While many of us treated the pandemic as a time from which to bake banana bread and binge-watch countless Netflix shows, the Philadelphia-based singer-songwriter, Radley O’Brien, had other plans. Choosing to switch off from the outside world and instead dedicate his free time to produce melodic tunes, all the while perfecting his craft, the artist looked to be both productive and creative during the global lockdown we faced. And, the result? Dropping his sweet-yet-melancholic debut EP, “When Your Father Couldn’t Dance”, the artist proved that, despite how many may feel, the last year has not gone to waste.
When discussing the creation of his new project, the artist claimed, “While the exterior world represented evident hellfire, I was suddenly faced with the kind of interior conditions which were completely ideal for my own creative process. To have the privilege of zero distractions, no social opportunities, and to be able to sideline all of the promotion and extra shit that comes with being an artist was my absolute fantasy. I leaned into it and deleted all my social media, stopped drinking for a few months, and worked on music every day. This early lockdown period was when I wrote and recorded all the demos for the songs that would become the record. I really think the songs come from a person who had quickly become comfortable living deep within the subconscious.”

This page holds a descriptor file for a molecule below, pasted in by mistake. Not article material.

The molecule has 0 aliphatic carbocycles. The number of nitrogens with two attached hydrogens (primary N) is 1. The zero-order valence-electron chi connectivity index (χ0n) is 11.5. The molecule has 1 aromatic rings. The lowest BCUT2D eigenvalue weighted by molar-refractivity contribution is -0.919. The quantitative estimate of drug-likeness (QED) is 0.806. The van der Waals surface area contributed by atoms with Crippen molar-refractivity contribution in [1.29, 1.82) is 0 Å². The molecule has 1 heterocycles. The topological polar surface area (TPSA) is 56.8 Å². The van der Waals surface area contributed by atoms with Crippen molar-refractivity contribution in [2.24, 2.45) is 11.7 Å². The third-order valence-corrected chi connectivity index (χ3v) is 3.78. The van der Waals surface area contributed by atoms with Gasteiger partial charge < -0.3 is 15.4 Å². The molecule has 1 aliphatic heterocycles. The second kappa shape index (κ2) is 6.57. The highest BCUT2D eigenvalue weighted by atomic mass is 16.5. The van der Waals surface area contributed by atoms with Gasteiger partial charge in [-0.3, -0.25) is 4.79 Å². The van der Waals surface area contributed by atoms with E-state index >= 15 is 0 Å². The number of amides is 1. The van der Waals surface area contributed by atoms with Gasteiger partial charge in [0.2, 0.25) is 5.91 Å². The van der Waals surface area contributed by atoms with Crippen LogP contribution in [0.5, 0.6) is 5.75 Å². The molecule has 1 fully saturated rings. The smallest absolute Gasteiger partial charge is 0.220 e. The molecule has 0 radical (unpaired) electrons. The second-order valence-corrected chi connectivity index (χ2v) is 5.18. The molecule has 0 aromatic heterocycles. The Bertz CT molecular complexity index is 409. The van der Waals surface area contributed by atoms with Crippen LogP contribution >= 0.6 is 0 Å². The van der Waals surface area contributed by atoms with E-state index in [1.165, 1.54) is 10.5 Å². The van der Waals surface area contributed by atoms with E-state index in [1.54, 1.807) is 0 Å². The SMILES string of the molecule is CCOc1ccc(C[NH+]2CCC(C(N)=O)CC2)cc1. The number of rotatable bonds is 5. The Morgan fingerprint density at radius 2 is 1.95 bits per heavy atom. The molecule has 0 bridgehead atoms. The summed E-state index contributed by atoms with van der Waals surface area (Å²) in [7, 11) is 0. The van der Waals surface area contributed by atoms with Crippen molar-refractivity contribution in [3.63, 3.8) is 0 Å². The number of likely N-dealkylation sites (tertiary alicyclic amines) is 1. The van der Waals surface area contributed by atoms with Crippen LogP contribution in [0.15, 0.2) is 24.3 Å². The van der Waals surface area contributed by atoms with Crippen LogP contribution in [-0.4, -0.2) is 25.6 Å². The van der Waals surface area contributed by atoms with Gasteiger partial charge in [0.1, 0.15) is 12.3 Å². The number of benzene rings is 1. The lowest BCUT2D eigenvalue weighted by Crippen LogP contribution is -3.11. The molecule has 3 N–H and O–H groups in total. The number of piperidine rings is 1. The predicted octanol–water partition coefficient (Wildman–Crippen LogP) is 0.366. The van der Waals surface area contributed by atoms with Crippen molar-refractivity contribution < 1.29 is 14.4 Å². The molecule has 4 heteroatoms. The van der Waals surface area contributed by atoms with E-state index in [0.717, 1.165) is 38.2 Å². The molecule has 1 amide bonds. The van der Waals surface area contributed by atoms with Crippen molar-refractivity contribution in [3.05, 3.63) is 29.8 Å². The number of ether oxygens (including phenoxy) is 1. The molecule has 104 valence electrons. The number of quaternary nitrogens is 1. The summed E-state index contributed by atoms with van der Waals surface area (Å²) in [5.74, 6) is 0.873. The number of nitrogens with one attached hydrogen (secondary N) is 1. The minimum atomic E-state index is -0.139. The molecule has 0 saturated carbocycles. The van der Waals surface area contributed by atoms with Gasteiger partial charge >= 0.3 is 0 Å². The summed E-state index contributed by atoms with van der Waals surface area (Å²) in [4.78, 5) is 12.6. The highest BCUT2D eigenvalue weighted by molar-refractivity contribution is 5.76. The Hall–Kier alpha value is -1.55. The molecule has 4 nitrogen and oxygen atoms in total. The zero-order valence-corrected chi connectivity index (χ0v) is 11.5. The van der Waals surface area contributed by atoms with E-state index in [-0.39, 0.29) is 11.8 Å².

Upon the release of his EP and the music video for track, “It’s Gonna Get You Just When You Think It’s Gone”, the artist sat down with Wonderland to discuss the way he embraced the pandemic in a bid to make more music and his love affair with singles. Head below to read our interview with Radley O’Brien…
Hey Radley, how are you? How has this past year been?
I’m pretty good. For everyone, this past year has been an impossible one to describe. I will say that moving to Philadelphia, which I did with my band Blood on the first day of 2021, has been immeasurably rewarding and comforting. The City has an uncanny familiarity to me even though I have never lived here before, but I did grow up not too far from here in Virginia. Moving to Philly feels like the end of Big Daddy when you walk into a bar, and all of your friends are waiting there to cheers you on your birthday, and despite the terrible loss, you realise that the son you lost to John Stewart can be replaced. In all sincerity, it feels like this is home in a way I haven’t felt anywhere else.
The pandemic affected everyone in different ways, do you think it affected you creatively at all?